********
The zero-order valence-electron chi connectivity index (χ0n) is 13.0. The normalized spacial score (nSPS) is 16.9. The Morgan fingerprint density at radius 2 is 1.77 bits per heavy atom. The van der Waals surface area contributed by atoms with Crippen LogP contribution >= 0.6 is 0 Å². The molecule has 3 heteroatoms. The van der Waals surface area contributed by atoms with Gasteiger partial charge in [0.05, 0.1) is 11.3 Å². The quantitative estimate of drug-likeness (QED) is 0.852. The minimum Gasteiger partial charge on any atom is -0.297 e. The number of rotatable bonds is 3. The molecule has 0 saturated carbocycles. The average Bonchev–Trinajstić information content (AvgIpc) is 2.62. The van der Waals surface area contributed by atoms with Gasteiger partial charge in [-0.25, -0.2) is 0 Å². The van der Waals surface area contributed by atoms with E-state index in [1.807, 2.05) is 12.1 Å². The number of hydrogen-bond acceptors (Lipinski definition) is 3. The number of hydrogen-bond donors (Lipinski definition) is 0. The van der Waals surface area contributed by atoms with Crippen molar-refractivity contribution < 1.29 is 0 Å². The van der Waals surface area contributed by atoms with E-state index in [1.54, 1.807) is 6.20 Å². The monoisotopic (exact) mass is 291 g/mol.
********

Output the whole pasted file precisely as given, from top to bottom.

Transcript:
The zero-order valence-electron chi connectivity index (χ0n) is 13.0. The normalized spacial score (nSPS) is 16.9. The Morgan fingerprint density at radius 2 is 1.77 bits per heavy atom. The van der Waals surface area contributed by atoms with Crippen LogP contribution >= 0.6 is 0 Å². The molecule has 3 heteroatoms. The van der Waals surface area contributed by atoms with Gasteiger partial charge in [0.05, 0.1) is 11.3 Å². The quantitative estimate of drug-likeness (QED) is 0.852. The minimum Gasteiger partial charge on any atom is -0.297 e. The number of rotatable bonds is 3. The molecule has 0 saturated carbocycles. The average Bonchev–Trinajstić information content (AvgIpc) is 2.62. The van der Waals surface area contributed by atoms with Gasteiger partial charge in [-0.25, -0.2) is 0 Å². The van der Waals surface area contributed by atoms with E-state index in [1.807, 2.05) is 12.1 Å². The number of hydrogen-bond acceptors (Lipinski definition) is 3. The number of hydrogen-bond donors (Lipinski definition) is 0. The van der Waals surface area contributed by atoms with Crippen molar-refractivity contribution < 1.29 is 0 Å². The van der Waals surface area contributed by atoms with E-state index in [1.54, 1.807) is 6.20 Å². The monoisotopic (exact) mass is 291 g/mol.